The old Vetus windlass on Snow Goose, Onne van der Wal’s 1986 Grand Banks 32, had seen better days, and although there was a 35-pound CQR anchor on the boat, Onne wanted to replace it with a Mantus anchor. He’d used a Mantus on his previous boat and was very happy with it, so he decided to stick with what he knew.

Getting the old Vetus windlass off was simpler than he expected. Access to the bolts was easy since the windlass was mounted on a stand with access ports on both sides. “It was a very straightforward job,” Onne says. “I was lucky that all the old bolts came off easily.”

He drilled new holes for the bolts to mount the new Lofrans windlass, an Italian brand imported by Imtra, and used his hole saw to drill larger holes for the anchor chain to get in and out of the chain locker. He had to drill two holes for the chain, one through the top of the windlass stand, and one through the deck into the chain locker.

Onne used his Suburban to deliver the new anchor chain to the yard, then used the windlass to get it into the locker. 

Onne used his Suburban to deliver the new anchor chain to the yard, then used the windlass to get it into the locker. 

Before he installed the new windlass, Onne sanded the teak and gave it a coat of Semco natural teak sealer.

The wiring was next. The old wiring and solenoid were tired, so he took them all out. Using the Lofrans drawings, Onne made some sketches of his own. In his workshop, he put blue tape on the solenoid and marked where each new wire needed to go. That way he wouldn’t make any mistakes when he’d hook everything up later.

He prepped new wires by crimping terminals on and then heat shrinking them with a heat gun. He decided to solder the larger cable for peace of mind and then installed the new solenoid and wiring under the deck in the bow of the boat.

Topside, he drilled holes at the base of the windlass stand for the foot switches and connected them to the wiring. Once he knew the windlass was working, he turned his attention to the new anchor.

In his driveway, he spray-painted the 5/16-inch, 100-foot chain every 20 feet, attached the 100-foot rode to one end and attached the new Mantus anchor on the other end. Imtra had delivered a pre-spliced 5/8-inch rode, so that made life simple.

Onne put a Mantus stainless swivel between the anchor and the chain to prevent kinks. “I used the swivel before on Snoek and I really liked it. I never had kinks in the chain,” Onne says. “This is a beautiful stainless-steel casting. As long as you put it on correctly, you won’t have a problem.” Onne secured the swivel with stainless wire and then put tape over the wire to protect hands from getting cut by the sharp ends.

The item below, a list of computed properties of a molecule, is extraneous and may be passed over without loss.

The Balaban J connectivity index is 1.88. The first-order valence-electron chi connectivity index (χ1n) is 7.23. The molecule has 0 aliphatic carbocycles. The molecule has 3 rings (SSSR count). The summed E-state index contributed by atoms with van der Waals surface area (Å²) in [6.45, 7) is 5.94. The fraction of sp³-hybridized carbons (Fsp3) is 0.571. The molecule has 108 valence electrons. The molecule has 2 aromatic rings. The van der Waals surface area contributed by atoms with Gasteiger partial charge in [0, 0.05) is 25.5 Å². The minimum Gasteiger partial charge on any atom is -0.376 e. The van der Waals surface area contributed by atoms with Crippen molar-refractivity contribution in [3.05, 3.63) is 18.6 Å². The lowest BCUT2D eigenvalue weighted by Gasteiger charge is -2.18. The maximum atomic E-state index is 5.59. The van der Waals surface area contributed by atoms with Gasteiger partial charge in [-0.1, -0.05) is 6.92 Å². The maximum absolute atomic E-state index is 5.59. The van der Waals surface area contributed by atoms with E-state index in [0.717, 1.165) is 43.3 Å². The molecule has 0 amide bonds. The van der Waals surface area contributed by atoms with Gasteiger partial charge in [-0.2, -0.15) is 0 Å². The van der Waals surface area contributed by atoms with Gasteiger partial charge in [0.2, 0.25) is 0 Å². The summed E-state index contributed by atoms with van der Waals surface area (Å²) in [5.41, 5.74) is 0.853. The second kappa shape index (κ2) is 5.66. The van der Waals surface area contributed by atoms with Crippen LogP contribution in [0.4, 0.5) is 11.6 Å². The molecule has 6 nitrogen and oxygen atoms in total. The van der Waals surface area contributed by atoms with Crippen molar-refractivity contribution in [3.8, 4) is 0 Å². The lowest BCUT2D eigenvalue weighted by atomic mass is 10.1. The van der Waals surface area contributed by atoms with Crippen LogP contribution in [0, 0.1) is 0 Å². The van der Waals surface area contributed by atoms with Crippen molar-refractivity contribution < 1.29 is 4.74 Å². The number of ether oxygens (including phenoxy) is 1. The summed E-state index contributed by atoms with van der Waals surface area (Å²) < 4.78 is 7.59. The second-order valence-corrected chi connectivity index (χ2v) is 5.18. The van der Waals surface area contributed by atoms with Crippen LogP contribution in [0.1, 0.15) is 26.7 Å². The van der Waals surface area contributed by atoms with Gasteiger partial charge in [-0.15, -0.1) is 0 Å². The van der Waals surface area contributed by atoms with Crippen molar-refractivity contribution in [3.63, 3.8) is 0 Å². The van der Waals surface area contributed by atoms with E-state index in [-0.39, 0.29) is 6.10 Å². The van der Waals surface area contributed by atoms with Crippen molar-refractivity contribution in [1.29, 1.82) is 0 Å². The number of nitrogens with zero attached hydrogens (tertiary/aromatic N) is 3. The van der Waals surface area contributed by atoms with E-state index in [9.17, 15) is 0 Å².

The rode, chain and anchor were all loaded from the driveway into the Chevy Suburban. At the boatyard, Onne backed the Suburban up to the boat’s bow and then hauled the whole package up onto the boat with the windlass.

The paint in the master cabin on Snow Goose was next. It was cracking and peeling and needed attention.

He hooked his Festool orbital sander up to the vacuum and gave the walls and bulkheads the 180-grit sandpaper treatment. The vacuum took care of most of the dust, but before painting, he used a small battery-operated vacuum to get the dust out of the corners and TotalBoat’s Dewaxer & Surface Prep Solvent Wash to really get things cleaned up.

Onne did a lot of research to find the right paint for the stateroom. He experimented in his workshop and spoke to the guys at the One Stop Building Supply Center in Newport. “I talk to those old geezers who have been there since 1939,” Onne says fondly about the hardware store and its longtime employees. They turned him onto the Whizz roller system and the premium sponge for ultrasmooth surfaces. “l’ve tried other rollers that would leave fluff in the paint,” Onne says, “and this was the best.”

He painted a couple of test areas inside Snow Goose’s head, including one section without primer, but it didn’t work. Everyone told him to use Zinsser’s B-I-N primer, which he did and he says, “worked like a charm.”

For the topcoat, Onne used Interlux’s Brightside polyurethane paint. “I used it on Snoek and it’s great,” Onne says about the same paint that he used on his 1972 Pearson 36 sailboat. “The finish is superb, and it dries quickly. It’s spot on. I’m so happy with the finish.”

There were lots of small jobs to make Snow Goose look like new again, but there were three big jobs. The first was the installation of the Raymarine electronics, the second was the sanding of the teak decks, and the third, which he saved for last, was the stripping, sanding and varnishing of the sole.

The newly finished cabin sole

The newly finished cabin sole

“I must have worked on it for about four or five days,” Onne says. Fortunately, rather than spend the entire time on his knees in the boat, he was able to take some of the panels to his shop.

The first product Onne used was Total Boat Strip. “It’s sort of the consistency of mayonnaise,” he says. He applied it an eighth-of-an-inch thick with a foam brush and left it on overnight. The next day he used a scraper and a kitchen spatula to remove the majority of the old varnish. “That stuff works like a banshee,” Onne says. He removed the remaining varnish with sandpaper and then cleaned the surface with Total Boat Dewaxer and Surface Prep.

He applied two coats of Total Boat Varnish Sealer, giving them a light sanding in between, then added two layers of Total Boat Lust Gloss and one coat of Total Boat Lust Matte.

Onne decided to go for five coats to finish the job. “When you go through the trouble of stripping something down, why skimp,” he says. “But now you walk in, and it goes, ‘Baboom.’ It jumps right out at you.”

“It was a big job,” Onne says. “But when you see the before and after, it was well worth it.” 

This article was originally published in the August 2021 issue.

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